Friday, 5 July 2019

Meet the most expensive new-release wine the world

There is a new Bordeaux wine about to become the most expensive current release in the world. Apparently, it is not a scam, or a fraud.

Loic Pasquet, a maverick Bordeaux winemaker, is to release a new wine under his Liber Pater label that will go on sale for €30,000 - that's over $48,000 Australian - per bottle.

Yes, you read that right, per bottle.

Former Tetsuya's wine guru - and now Merivale sommelier - Stuart Halliday admitted on Twitter that he had never heard of Pasquier's Liber Pater label. Likewise, I had to do some furious research.

But Pasquet believes the market is ready pay more for his wine than Bordeaux first growths and Burgundy superstars.

Domaine de la Romanée Conti's Romanee-Conti Grand Cru, the most expensive current release wine in the world, sells for around $28,000 AUS a bottle.

Pasquet says the 550 bottles produced are an opportunity to taste what pre-phylloxera Bordeaux was like.

"I don't set the price, the market does," he told Wine-Searcher. Which is more than a little disingenuous.

"That's what you get with only 500 bottles produced," he said. "The wine turns into something else – for some it is like a piece of art. The 2015 will be the first vintage made from entirely autochthonous grapes from ungrafted vines; it is produced as wine was before phylloxera."

Of the total 550 bottles produced, only 240 will be sold now. The remaining bottles will be kept at the cellars for later release.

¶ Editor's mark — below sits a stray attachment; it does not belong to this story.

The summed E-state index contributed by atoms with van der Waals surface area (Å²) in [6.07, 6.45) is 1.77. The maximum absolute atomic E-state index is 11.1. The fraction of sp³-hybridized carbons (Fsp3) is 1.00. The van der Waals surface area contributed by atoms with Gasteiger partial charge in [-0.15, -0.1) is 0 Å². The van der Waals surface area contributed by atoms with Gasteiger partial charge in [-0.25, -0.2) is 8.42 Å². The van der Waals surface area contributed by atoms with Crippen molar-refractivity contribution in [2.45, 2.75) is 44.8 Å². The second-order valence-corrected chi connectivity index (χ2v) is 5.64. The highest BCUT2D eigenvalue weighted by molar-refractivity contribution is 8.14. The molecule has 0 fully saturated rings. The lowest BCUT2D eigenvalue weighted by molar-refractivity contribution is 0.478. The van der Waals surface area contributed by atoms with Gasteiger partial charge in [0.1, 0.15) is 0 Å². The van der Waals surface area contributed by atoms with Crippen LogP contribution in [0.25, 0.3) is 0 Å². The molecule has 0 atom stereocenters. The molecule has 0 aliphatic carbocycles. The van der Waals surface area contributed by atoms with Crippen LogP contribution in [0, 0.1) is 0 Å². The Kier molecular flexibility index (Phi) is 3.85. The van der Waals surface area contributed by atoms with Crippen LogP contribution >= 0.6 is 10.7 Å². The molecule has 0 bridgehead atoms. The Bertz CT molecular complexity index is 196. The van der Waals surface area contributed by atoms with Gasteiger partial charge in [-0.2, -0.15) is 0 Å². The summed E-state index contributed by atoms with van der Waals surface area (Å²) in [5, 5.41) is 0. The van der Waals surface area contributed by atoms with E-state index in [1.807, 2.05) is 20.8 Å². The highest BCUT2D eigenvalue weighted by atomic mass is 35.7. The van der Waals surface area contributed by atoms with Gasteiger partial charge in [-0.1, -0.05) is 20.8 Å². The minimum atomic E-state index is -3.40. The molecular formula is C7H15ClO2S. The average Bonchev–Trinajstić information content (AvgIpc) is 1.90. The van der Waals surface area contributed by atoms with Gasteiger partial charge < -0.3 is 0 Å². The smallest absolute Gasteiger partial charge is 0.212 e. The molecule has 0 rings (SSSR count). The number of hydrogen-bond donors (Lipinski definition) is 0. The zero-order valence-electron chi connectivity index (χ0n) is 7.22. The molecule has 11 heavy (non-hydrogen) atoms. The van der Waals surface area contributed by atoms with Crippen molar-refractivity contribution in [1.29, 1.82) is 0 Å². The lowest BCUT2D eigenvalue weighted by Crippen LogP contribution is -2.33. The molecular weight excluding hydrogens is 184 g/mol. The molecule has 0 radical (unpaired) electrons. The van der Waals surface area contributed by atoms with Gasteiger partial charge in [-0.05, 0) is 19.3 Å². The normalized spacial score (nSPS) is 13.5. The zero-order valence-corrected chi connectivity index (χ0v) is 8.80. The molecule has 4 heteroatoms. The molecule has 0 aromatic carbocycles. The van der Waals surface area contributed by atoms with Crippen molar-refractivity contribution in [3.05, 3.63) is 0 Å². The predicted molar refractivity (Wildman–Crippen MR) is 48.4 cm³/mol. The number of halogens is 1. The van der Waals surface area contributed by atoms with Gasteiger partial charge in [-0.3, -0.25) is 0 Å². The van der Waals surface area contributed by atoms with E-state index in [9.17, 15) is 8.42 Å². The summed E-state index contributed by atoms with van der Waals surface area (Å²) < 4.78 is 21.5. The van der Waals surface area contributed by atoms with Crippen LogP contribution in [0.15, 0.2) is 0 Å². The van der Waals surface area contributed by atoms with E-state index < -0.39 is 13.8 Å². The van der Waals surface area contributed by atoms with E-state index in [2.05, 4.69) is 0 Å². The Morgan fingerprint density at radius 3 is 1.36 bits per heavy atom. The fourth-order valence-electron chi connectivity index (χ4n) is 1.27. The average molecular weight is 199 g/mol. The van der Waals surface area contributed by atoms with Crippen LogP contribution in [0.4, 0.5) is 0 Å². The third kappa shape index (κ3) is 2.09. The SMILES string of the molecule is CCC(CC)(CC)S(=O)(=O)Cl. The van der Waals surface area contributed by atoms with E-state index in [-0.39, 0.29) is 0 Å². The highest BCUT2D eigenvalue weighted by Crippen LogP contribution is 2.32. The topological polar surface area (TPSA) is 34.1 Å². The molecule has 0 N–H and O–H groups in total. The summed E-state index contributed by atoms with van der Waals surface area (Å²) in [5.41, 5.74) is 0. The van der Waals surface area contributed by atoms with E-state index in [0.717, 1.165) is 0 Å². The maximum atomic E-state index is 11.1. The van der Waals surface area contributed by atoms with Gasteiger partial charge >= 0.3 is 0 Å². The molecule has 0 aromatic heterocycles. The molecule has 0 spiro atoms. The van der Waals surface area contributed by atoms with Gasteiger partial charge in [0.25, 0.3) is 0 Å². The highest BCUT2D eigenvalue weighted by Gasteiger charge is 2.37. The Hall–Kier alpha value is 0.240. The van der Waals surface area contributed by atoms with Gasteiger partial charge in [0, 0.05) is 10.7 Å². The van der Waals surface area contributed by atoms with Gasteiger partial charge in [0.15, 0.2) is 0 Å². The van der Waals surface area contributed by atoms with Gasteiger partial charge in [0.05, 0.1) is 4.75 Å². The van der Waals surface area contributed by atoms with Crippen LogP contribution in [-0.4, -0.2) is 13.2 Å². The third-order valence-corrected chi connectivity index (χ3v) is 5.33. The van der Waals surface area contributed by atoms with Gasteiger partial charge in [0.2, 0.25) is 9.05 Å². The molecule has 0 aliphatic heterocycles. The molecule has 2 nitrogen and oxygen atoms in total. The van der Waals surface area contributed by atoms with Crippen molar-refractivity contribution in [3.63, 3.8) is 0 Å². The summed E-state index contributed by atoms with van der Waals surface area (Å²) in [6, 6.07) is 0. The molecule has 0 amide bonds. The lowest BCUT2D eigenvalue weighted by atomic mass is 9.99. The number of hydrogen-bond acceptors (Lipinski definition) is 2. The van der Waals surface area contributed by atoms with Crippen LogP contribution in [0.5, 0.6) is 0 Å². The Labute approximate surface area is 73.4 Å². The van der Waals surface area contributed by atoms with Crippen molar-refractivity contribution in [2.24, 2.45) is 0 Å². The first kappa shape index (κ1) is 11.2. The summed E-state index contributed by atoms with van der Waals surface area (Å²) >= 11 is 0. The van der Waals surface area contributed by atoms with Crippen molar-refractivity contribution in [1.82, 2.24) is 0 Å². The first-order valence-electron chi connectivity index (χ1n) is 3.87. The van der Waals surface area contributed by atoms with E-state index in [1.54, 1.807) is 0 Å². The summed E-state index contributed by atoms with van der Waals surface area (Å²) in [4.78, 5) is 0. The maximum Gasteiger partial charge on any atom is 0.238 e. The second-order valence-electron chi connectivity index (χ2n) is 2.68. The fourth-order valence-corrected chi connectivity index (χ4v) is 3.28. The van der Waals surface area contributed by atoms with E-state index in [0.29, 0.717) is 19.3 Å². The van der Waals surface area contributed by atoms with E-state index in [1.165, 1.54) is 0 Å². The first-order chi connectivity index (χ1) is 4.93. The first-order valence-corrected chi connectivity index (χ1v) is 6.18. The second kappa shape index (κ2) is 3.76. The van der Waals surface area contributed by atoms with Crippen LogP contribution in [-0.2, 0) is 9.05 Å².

Pasquet uses grape varieties like castets (which has just been approved for use in certain Bordeaux appellations), tarney-coulant and pardotte.

The winemaker, known for his run-ins with local authorities, says anyone lucky enough to secure a bottle of the 2015 Liber Pater will be rewarded with a unique wine, unlike anything made over the past 150 years.

"We have succeeded in finding what must have been the pre-phylloxera taste, with ungrafted vines and using the viticultural techniques of the time," he said. "Great collectors want to taste wine as it was in the middle of the 19th century and now they can."

The 2015 Liber Pater grape component will see it fall outside the Graves appellation rules and it will carry the humble Vin de France logo. It was vinified in amphorae, given a two-month maceration and then aged for a further two and a half years. No oak was used in the process.

Pasquet says 12 bottles will be allocated to the US, another 12 to China, and so on.

The rarity of the wine obviously elevates the price. In some years Pasquiet does not release any wine at all. That said, this is an obscure wine with no long-term provenance. 


For me, no wine is worth anything like that being asked - but fools and their money are easily parted, so they tell me.

Liber Pater, or Free Father, takes its name from an ancient Roman God of wine.


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